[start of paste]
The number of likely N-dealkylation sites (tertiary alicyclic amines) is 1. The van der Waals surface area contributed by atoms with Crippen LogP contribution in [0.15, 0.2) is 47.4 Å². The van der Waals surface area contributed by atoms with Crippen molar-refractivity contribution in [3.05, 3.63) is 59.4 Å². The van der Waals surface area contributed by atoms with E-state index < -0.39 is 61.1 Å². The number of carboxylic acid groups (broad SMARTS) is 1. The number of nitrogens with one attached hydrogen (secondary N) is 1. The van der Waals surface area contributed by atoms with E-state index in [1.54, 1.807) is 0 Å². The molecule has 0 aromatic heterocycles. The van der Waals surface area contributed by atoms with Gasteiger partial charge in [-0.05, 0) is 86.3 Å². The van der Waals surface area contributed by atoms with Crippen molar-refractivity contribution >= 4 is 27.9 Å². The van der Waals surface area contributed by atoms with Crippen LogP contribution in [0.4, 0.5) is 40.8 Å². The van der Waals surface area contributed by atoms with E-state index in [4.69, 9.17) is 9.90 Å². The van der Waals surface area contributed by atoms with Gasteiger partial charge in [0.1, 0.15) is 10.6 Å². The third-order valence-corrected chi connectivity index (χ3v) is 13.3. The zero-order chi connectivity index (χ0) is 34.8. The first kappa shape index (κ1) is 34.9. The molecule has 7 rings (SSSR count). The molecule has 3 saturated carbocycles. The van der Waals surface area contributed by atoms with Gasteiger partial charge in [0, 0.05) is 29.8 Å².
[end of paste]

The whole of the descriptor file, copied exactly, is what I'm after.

The number of likely N-dealkylation sites (tertiary alicyclic amines) is 1. The van der Waals surface area contributed by atoms with Crippen LogP contribution in [0.15, 0.2) is 47.4 Å². The van der Waals surface area contributed by atoms with Crippen molar-refractivity contribution in [3.05, 3.63) is 59.4 Å². The van der Waals surface area contributed by atoms with E-state index < -0.39 is 61.1 Å². The number of carboxylic acid groups (broad SMARTS) is 1. The number of nitrogens with one attached hydrogen (secondary N) is 1. The van der Waals surface area contributed by atoms with E-state index in [1.54, 1.807) is 0 Å². The molecule has 0 aromatic heterocycles. The van der Waals surface area contributed by atoms with Gasteiger partial charge in [-0.05, 0) is 86.3 Å². The van der Waals surface area contributed by atoms with Crippen molar-refractivity contribution >= 4 is 27.9 Å². The van der Waals surface area contributed by atoms with Crippen LogP contribution in [0.4, 0.5) is 40.8 Å². The van der Waals surface area contributed by atoms with E-state index in [4.69, 9.17) is 9.90 Å². The van der Waals surface area contributed by atoms with Gasteiger partial charge in [0.1, 0.15) is 10.6 Å². The third-order valence-corrected chi connectivity index (χ3v) is 13.3. The zero-order chi connectivity index (χ0) is 34.8. The first kappa shape index (κ1) is 34.9. The molecule has 7 rings (SSSR count). The molecule has 3 saturated carbocycles. The van der Waals surface area contributed by atoms with Gasteiger partial charge in [0, 0.05) is 29.8 Å².